During last week’s press conference, Mike Tomlin told a room full of reporters that the Pittsburgh Steelers could not spot the New England Patriots any points. It remains to be confirmed whether Tomlin echoed the same statement to his team in the locker room because spotting points to the Patriots is exactly what the Steelers did on Sunday night.
Where to start? There was the 58-yard touchdown pass to Phillip Dorsett or the 44-yard pass up the seam to Josh Gordon but the one play I want to focus on came just before the Patriots’ first touchdown. Deadlocked in a scoreless game, the Patriots reached into their bag of trickery to give them a spark and that spark came in the form of a 32-yard pass from Julian Edelman to James White.
Throughout their rivalry, the Steelers have struggled to have an answer for the Patriots’ trickery and as a result, Bill Belichick and Josh McDaniels keep dialling up the trick plays. The Steelers have struggled with communication and staying disciplined against the Patriots, leaving them extremely vulnerable to McDaniels’ gadget plays. The trick play above should look very familiar to any historians as McDaniels used a similar trick play against the Steelers 12 years ago but this time he added a new twist.
Just like last Sunday, Tom Brady throws a quick pass to the sideline, this time to Randy Moss, who throws it back to Brady. As the Steelers’ defense practically runs around with their heads cut off, Jabar Gaffney is able to get behind the safeties and Brady connects with him for a long touchdown pass.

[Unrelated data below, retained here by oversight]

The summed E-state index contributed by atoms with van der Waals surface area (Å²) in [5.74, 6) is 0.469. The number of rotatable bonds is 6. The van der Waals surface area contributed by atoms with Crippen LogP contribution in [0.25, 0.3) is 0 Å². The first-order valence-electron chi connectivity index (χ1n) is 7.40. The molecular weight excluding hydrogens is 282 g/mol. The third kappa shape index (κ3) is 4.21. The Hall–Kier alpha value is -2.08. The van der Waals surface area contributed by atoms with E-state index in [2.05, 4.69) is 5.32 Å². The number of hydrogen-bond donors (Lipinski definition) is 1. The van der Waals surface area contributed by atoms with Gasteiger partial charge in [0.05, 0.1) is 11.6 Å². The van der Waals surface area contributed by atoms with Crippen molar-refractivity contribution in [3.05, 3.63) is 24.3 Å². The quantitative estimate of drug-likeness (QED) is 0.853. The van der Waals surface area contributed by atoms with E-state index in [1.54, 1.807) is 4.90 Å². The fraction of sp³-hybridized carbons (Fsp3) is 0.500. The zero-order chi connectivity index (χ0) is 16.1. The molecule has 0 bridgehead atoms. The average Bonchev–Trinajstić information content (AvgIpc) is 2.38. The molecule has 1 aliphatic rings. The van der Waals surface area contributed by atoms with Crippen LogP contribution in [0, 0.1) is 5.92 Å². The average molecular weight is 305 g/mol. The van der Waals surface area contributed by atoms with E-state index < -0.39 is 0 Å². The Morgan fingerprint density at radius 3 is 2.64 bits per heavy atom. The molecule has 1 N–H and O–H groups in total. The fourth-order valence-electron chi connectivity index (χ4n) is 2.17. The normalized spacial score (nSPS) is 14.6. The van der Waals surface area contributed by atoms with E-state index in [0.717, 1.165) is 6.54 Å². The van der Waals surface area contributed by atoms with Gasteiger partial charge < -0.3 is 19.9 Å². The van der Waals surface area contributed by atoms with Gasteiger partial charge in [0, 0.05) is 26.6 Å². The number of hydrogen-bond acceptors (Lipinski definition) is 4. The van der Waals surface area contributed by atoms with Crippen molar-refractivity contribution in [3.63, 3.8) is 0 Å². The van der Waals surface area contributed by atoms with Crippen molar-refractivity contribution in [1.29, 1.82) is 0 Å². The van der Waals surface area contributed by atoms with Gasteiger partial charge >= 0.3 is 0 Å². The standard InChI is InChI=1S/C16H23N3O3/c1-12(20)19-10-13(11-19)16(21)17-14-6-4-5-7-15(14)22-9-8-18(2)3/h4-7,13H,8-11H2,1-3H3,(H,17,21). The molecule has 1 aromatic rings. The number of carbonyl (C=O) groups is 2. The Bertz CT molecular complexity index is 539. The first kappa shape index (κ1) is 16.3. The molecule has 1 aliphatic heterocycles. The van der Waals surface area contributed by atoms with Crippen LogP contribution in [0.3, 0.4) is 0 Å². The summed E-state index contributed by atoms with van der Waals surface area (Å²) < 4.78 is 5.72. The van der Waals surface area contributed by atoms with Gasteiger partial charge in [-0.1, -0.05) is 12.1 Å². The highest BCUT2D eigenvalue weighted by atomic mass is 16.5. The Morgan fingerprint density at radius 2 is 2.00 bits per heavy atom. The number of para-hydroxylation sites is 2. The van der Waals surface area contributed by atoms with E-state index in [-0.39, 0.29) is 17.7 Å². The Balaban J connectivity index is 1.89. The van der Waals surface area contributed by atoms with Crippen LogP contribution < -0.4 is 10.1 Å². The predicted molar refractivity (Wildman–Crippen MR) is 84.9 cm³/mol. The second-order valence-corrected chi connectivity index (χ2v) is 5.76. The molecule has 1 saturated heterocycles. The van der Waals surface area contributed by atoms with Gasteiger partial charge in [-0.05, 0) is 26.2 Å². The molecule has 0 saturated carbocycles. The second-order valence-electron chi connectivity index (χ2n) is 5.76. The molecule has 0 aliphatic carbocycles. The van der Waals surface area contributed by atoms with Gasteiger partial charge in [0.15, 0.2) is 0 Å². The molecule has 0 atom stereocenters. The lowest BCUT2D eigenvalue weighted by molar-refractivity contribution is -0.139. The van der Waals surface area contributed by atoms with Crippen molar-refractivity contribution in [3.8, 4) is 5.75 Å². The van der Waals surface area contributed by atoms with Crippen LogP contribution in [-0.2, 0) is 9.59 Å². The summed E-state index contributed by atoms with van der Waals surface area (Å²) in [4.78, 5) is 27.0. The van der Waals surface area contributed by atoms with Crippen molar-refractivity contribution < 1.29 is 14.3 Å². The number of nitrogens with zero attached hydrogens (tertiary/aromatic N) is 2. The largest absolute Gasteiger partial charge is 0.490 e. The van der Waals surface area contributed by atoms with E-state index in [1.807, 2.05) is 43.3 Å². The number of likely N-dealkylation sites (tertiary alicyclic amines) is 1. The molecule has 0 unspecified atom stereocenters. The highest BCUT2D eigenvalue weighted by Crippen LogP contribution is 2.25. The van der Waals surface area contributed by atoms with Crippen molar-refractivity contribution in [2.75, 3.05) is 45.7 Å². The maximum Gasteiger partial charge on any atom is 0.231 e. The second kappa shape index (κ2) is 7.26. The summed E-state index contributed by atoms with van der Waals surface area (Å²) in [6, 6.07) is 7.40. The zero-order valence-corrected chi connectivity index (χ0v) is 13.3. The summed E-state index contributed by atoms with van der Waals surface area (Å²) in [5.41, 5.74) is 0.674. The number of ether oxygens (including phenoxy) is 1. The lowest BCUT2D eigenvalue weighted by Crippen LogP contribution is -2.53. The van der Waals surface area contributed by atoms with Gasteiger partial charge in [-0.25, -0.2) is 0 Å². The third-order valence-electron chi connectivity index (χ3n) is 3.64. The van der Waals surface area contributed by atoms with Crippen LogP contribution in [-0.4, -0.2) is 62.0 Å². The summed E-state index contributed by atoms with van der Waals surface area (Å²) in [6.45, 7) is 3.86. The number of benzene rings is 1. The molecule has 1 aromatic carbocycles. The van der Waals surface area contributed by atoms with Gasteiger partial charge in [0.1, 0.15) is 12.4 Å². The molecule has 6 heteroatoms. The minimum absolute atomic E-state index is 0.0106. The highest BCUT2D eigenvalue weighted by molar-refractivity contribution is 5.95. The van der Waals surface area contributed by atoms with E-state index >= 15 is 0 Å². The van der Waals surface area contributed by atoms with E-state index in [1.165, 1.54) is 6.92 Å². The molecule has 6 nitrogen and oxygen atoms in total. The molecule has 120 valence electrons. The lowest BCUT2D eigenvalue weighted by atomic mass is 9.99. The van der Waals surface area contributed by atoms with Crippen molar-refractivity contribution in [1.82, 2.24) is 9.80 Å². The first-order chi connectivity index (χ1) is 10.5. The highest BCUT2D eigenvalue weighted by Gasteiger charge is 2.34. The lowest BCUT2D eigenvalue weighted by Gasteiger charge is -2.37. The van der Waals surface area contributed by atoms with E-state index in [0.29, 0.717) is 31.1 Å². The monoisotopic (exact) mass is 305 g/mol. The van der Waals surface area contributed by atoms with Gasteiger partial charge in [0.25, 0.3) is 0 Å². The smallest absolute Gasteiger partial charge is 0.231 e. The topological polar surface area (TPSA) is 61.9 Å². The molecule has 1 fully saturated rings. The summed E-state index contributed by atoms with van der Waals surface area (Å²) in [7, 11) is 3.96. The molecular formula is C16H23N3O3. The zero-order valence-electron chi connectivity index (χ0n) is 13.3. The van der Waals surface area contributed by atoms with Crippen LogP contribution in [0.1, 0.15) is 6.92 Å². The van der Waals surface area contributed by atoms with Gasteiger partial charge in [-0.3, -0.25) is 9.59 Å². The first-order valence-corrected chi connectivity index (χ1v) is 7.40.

Both plays featured a lateral to a receiver on the sideline though it seems that only one play had the potential for a deep ball into the endzone but here is the catch. The Patriots added a new wrinkle to this play concept, not only did Edelman have the option to throw it across the field but he still had to option to go for the killshot deep down the field.
Josh Gordon, lined up on the left side of the offense runs across the field and is wide open. The Steelers’ safeties fall for the bait once again and deja vu immediately sets in as Gordon would have almost definitely ended up in the end zone had the ball come his way.
Here is a better look.
Now, some may be asking how the Patriots planned to get Gordon the ball without Brady throwing it to him. The answer to that is Edelman. Lest we forget that Edelman spent his college career as a quarterback and has still shown the ability to throw a pretty deep ball at the NFL level. Had the Patriots’ receiver looked downfield instead of across the field, this play goes for seven points instead of just a 32-yard gain.
Essentially this play retained the potential for a deep shot just like in 2007, while also having the option to give the football back to another playmaker across the field. The only difference between Sunday and 12 years ago is that Brady did not have to be involved in the play, as Edelman served as the primary orchestrator. The play is also similar to the one the Patriots ran against the Green Bay Packers a number of years ago, which can be seen in the video above.
Why Belichick and McDaniels decided to try this play likely comes down to the who the Steelers started at safety. Twelve years ago, Anthony Smith started at free safety for the Steelers and Brady picked him apart all night long. Perhaps the Patriots felt they could have the same success going at Kameron Kelly, also making his first career start and Terrell Edmunds, who has just 17 games under his belt.
Whatever the case may be, the plan worked. The Patriots once again attacked the Steelers’ secondary, specifically their safeties and coasted to another dominating victory at home. For Belichick and McDaniels, this was just another example of their ability to find a weakness and exploit it – something that the Steelers have struggled to do in Foxborough.